OA to plead for lifeline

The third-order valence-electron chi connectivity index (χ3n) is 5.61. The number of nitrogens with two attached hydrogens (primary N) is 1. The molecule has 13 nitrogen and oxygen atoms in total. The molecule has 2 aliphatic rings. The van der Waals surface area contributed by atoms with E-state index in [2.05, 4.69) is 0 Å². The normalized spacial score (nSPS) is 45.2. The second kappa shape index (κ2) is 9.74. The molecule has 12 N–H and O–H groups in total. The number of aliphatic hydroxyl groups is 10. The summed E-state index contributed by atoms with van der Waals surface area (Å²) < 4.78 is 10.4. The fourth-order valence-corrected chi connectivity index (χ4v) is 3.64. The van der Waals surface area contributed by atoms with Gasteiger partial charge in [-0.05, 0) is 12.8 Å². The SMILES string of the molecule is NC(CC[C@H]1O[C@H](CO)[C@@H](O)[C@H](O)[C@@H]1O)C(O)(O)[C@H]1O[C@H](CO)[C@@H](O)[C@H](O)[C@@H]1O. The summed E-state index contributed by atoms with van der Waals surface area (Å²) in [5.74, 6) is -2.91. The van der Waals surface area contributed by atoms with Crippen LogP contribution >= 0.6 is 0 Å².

Olympic Airlines (OA) will appeal a recent decision made by the European Union, which ordered the state-run carrier to pay back hundreds of millions of euros in illegal state aid, as the government now appears to be less determined to shut down the loss-making airline. Transport Minister Michalis Liapis said yesterday that state-owned Olympic Airlines, and its predecessor Olympic Airways, will appeal last week’s decision ordering Greece to recover over 500 million euros from the airline – a decision which could spur its financial collapse. «The state has a plan with a start and an end. We are at a difficult point as the tender is also in process,» said Liapis as he entered a Cabinet meeting that included OA on its agenda. Last month Greece signed a preliminary agreement with a consortium of Greek-American investors to sell OA. However, the EU’s decision is thought to have hurt the government’s fifth attempt to privatize the airline. Just a few days before the EU decision was made public, Prime Minister Costas Karamanlis said that the airline «cannot operate in its current form» and that its employees will not be left out on the street, comments that fueled speculation that the airline was headed for a shutdown. The government estimates that OA costs the taxpayer about 1.5 million euros per day. Two previous attempts to bring the company into shape set the state back about 2 billion euros, according to government spokesman Theodoros Roussopoulos. Sources had said that Karamanlis is likely to prefer shutting down the air carrier as part of his government’s economic structural reform policy. However, in the last few days messages coming from the ruling conservatives indicate that Greece will take a more active role in keeping the airline flying. Karamanlis was quoted as telling the Cabinet meeting yesterday that the state’s main goals include securing a viable solution for OA as well as ensuring healthy competition in the vital tourism industry. Tourist groups have expressed concern about what will happen to their industry if the country’s airways are left in the hands of OA’s single domestic competitor, Aegean Airlines.

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